Tech's Glass Ceiling Barely Scratched - InformationWeek

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Infrastructure // PC & Servers
Commentary
8/21/2009
03:09 PM
Michael Hickins
Michael Hickins
Commentary
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Tech's Glass Ceiling Barely Scratched

If ten years ago someone had told you that nine women, or almost ten percent of Forbes' list of 100 most powerful women, represented the technology industry, it would have seemed like an improvement over the status quo. But today it feels like a bit of a step backward, especially when you consider that two of the nine names could easily be slotted into other categories.

If ten years ago someone had told you that nine women, or almost ten percent of Forbes' list of 100 most powerful women, represented the technology industry, it would have seemed like an improvement over the status quo. But today it feels like a bit of a step backward, especially when you consider that two of the nine names could easily be slotted into other categories.The seven no-doubters (with their ranking in parenthesis):

  • Carol Bartz, CEO of Yahoo (12)
  • Ursula Burns, CEO, Xerox (14)
  • Anne Mulcahy, Chairwoman, Xerox (15)
  • Safra Catz, President, Oracle (16)
  • Ann Livermore, Executive VP, HP (31)
  • Cathie Lesjak, Executive VP, HP (32)
  • Virginia Rometty, Senior VP, IBM (70)
  • The two women who could be added to the tech group:

  • Nancy McKinstry, CEO, Walters Kluwer (43) -- a publisher with an important tech component to the business
  • Charlene Begley, chief executive, GE's Enterprise Solutions unit (96) -- which counts tech applications among other activities.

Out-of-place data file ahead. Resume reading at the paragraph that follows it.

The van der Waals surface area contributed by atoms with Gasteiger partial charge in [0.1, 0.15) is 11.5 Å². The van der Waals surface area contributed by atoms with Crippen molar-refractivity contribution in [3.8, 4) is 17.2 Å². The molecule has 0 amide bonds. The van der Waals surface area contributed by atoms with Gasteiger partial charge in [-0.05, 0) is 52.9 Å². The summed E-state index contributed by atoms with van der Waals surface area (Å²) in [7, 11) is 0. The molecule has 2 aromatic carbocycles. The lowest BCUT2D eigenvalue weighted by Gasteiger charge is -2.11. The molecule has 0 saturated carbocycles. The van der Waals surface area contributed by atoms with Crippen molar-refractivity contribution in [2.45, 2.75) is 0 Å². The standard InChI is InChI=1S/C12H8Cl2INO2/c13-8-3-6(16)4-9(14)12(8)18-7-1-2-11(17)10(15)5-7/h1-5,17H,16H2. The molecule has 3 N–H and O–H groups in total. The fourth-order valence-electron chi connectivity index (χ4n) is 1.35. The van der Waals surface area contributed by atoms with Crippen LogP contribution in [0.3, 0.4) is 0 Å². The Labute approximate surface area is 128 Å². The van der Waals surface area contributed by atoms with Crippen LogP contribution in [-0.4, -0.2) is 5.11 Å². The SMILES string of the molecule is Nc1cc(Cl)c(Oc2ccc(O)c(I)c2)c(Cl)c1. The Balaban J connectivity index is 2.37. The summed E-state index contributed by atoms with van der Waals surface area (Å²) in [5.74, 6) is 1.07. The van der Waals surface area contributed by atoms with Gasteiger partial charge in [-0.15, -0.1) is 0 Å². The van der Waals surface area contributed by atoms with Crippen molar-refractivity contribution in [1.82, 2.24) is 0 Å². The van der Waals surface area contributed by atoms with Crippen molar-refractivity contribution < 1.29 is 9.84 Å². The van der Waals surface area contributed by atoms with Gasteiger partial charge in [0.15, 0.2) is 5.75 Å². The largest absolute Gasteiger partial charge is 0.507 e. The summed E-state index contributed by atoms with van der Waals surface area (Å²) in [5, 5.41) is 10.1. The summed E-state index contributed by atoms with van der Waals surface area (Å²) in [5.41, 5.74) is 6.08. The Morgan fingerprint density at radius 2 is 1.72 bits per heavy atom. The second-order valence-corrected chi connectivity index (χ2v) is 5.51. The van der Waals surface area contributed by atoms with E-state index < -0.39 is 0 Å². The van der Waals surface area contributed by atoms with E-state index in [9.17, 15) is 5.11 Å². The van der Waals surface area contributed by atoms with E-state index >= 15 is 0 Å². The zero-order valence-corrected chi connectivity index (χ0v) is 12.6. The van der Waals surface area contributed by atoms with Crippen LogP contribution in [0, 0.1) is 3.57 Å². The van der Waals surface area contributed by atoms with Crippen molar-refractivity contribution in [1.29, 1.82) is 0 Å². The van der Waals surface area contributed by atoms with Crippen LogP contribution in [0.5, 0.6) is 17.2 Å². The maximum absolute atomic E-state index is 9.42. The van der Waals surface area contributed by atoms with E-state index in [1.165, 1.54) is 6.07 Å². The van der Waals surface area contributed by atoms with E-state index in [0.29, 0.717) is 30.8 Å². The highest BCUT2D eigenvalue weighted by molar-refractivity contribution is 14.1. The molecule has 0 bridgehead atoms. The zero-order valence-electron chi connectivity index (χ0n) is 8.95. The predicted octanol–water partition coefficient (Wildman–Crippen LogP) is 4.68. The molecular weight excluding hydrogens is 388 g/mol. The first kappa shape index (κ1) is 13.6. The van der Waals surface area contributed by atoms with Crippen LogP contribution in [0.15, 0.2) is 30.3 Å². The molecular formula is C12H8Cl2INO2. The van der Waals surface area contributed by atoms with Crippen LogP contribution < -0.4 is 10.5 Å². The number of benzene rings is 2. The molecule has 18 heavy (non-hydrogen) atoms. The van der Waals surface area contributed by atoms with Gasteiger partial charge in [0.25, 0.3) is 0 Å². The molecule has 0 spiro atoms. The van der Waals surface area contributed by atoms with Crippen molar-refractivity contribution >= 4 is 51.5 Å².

• If 7 (or 9) percent of the total seems like a lot, consider that 21 of the world's most influential women are either executives of their respective countries, or ministers or, in two cases, Justices of the U.S. Supreme Court. Twelve others are heads of financial services firms, another 9 are heads of NGOs like UNICEF, and another 9 head entertainment businesses.

    Put more simply, women have a harder time cracking the glass ceiling of only a handful of sectors, including industrials, biotech, pharmaceuticals, health care and educational institutions.

    The Forbes list certainly omits a number of powerful women -- Facebook's Cheryl Sandberg immediately comes to mind -- which probably reflects Forbes' predisposition for established companies. But the question still needs to be asked; given how many women have risen to positions of great influence in what were once bastions of male dominance -- like financial services -- why do women seem relatively underrepresented in technology?

    Is it that girls are less likely to speak up in schools, which in turn perpetuate the myth that women are more suited to humanities? That would hardly explain the relative strength of women in financial services and politics.

    Looked at another way, if you subtract the 21 political leaders, women tech leaders represent only nine of the 79 women comprising the balance of the list -- 11 percent of influential female business leaders. Given the importance of technology to business and the economy in general, that looks pretty skimpy.

    Maybe Forbes' list is flawed, of course. But another possibility is that tech companies aren't doing as much as they can to foster leadership among women. Maybe other sectors have done better because they've been around longer and their feet have been held to the fire. I find that hard to believe.

    The likeliest explanation is that technology still retains a quasi-mystical aura that prevents the general public and the mainstream media from focusing on this glaring disparity.

    Whatever the reason, tech companies that aren't promoting women to positions of leadership are losing a critical competitive advantage at a time when they can least afford to lose to.

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